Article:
The over-the-counter archery season runs from September 1 through December 31. There’s a one-week rifle season in November and a month-long muzzleloader season in December.
Again, the rifle hunting pressure is immense on publicly accessible land. The age class of mule deer there is nothing you’ll hear about in trophy hunting magazines. However, it is a great place to get your feet wet practicing your glassing skills and pursuing mule deer with your choice of weapon. This is especially so if you do not live in a state with mule deer hunting opportunities.
Learn more about hunting Nebraska.
The Best State For: Archery Hunting Mule Deer
If you ask the locals, Arizona’s vast deserts and high mountains have found themselves holding noticeably more mule deer than 20 years ago. Although the 2020 and 2021 drought cycles will hurt populations, the consummate archery hunter will find plenty of opportunities here for both mule deer and Coues whitetail deer.
You can walk into the store and buy a tag over the counter in this state. With that license, you can hunt in January of that year, a 30-day season that kicks off at the end of August, and again in December as the rut is turning on. It’s important to note that this season recently changed. These hunts are popular. A handful of the over-the-counter archery seasons changed to limited seasons, Coues-only seasons, or got eliminated. With the future unknown, now is definitely the time to be looking at Arizona.
The August season occurs when deer are in their summer patterns and usually sport velvet racks. The December and January seasons occur during the rutting period for mule deer and Coues deer. This split gives an eager hunter the opportunity to come out and hunt twice in a year during two vastly different times in a mule deer’s biology. Most folks elect to sit over water holes frequented by deer or try their hand at spot and stalk strategies. Both are undoubtedly tough in the various landscapes offered by Arizona. However, if you want to hone your archery skills year in and year out, look to this state.
Learn more about hunting Arizona.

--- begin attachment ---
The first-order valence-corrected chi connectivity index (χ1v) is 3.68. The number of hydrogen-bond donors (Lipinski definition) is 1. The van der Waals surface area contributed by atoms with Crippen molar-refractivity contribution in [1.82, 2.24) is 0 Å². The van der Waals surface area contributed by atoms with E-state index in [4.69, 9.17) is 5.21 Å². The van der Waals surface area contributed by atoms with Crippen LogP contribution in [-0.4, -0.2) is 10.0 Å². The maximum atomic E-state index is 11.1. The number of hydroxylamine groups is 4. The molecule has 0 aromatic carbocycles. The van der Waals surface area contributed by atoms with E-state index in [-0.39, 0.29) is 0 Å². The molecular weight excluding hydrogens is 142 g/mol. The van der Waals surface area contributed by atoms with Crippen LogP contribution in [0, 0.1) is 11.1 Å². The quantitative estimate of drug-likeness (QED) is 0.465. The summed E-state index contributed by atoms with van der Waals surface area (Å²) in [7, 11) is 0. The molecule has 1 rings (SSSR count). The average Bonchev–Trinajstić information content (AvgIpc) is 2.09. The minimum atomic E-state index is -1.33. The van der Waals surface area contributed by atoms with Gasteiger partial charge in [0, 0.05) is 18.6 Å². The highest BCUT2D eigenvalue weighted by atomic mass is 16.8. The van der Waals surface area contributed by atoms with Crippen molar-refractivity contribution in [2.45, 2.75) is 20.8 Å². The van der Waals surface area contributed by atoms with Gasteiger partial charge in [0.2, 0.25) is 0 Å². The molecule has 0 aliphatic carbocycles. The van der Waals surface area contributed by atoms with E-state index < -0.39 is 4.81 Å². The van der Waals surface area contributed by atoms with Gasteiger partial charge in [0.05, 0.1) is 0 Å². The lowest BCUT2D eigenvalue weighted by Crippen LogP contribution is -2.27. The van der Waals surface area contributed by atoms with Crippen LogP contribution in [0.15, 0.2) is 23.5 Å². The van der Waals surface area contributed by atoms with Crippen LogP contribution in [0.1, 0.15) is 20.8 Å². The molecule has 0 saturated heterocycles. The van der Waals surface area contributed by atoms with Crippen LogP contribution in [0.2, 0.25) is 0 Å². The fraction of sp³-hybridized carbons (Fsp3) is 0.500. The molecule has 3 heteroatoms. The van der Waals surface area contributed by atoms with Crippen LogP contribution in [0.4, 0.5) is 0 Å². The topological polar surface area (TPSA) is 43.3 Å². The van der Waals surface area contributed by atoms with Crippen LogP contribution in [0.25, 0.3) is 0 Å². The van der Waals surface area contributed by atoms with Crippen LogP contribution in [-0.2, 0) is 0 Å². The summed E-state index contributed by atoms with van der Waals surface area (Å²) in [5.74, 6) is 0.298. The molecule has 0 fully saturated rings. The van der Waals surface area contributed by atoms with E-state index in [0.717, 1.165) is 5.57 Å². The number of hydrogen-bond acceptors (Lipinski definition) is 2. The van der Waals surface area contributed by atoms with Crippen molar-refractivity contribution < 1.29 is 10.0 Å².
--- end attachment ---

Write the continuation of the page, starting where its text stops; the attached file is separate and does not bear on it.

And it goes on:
The Best State For: Learning to Hunt Mule Deer
I currently reside in the Cowboy State, so I’m biased. To me, there are fewer states that set you up for learning mule deer behavior and honing your skills like Wyoming. Wyoming offers rifle seasons in regions and limited quota units around the state. Some of those regions are huntable every year through the June application. Others demand more than a half-dozen years of preference point building to experience them.
October rifle seasons are preceded by a September 1-30 archery season that a hunter can participate in by simply purchasing an archery stamp. Why is Wyoming a great state to learn mule deer in? Because there are areas you can return to regularly and learn mule deer behaviors in some of the more difficult times of the year to hunt them. Plus, the opportunity to archery hunt and return again in the same year with a rifle gives someone the one-two punch of honing their stalking stills with a bow followed by a generally better chance at taking home a deer for the freezer.
Mule deer numbers are struggling in many areas of Wyoming. However, that is not always the case in the areas that offer yearly nonresident opportunities. Tags are usually easier to come by in areas with more private land. However, a good GPS system coupled with Hunter Management Areas and Walk-In Access programs administered by the Wyoming Game and Fish Department means mule deer are accessible in every unit and region in the state.
The key to success in these Wyoming hunts is to dedicate your mule deer hunting efforts to an area. Scout it, learn the deer, and immerse yourself in the process of finding mule deer bucks in their October hidey-holes.
Learn more about hunting Wyoming.
If you take nothing else away from this list of best states, remember to enjoy the process. Hunting mule deer is not easy, no matter what your aspirations are for the hunt. Whether the future is bright for mule deer hunting is a question best left for Nostradamus. That said, there are a lot of opportunities for pursuing the grey ghost today. That’s something to cherish.
If you can, lend a hand to an organization working on mule deer conservation. Please consider giving back to keeping these incredible icons of the West around. Whether Mule Deer Foundation, Muley Fanatic Foundation, or a state-wide conservation organization, there are great people out there helping keep mule deer migrations intact, improving mule deer habitat, and reducing the human negative impact on this incredible species.
As lovers of these wildlife and wild places, it never hurts to pay it forward.
Jaden was fortunate to be born into generations of farmers and ranchers, hunters, and foragers. Jaden started catching small trout and jumping waterfowl on the small creeks that gave life to fields of grain and mint on his family’s farm while growing up in rural Eastern Oregon. Today, he finds himself in Lander, WY where he is the communications director for the Wyoming Wildlife Federation, a nonprofit wildlife and hunting conservation organization. You will still find Jaden wandering local streams for trout and pursuing wild game of all types when he’s not working to keep Wyoming wild.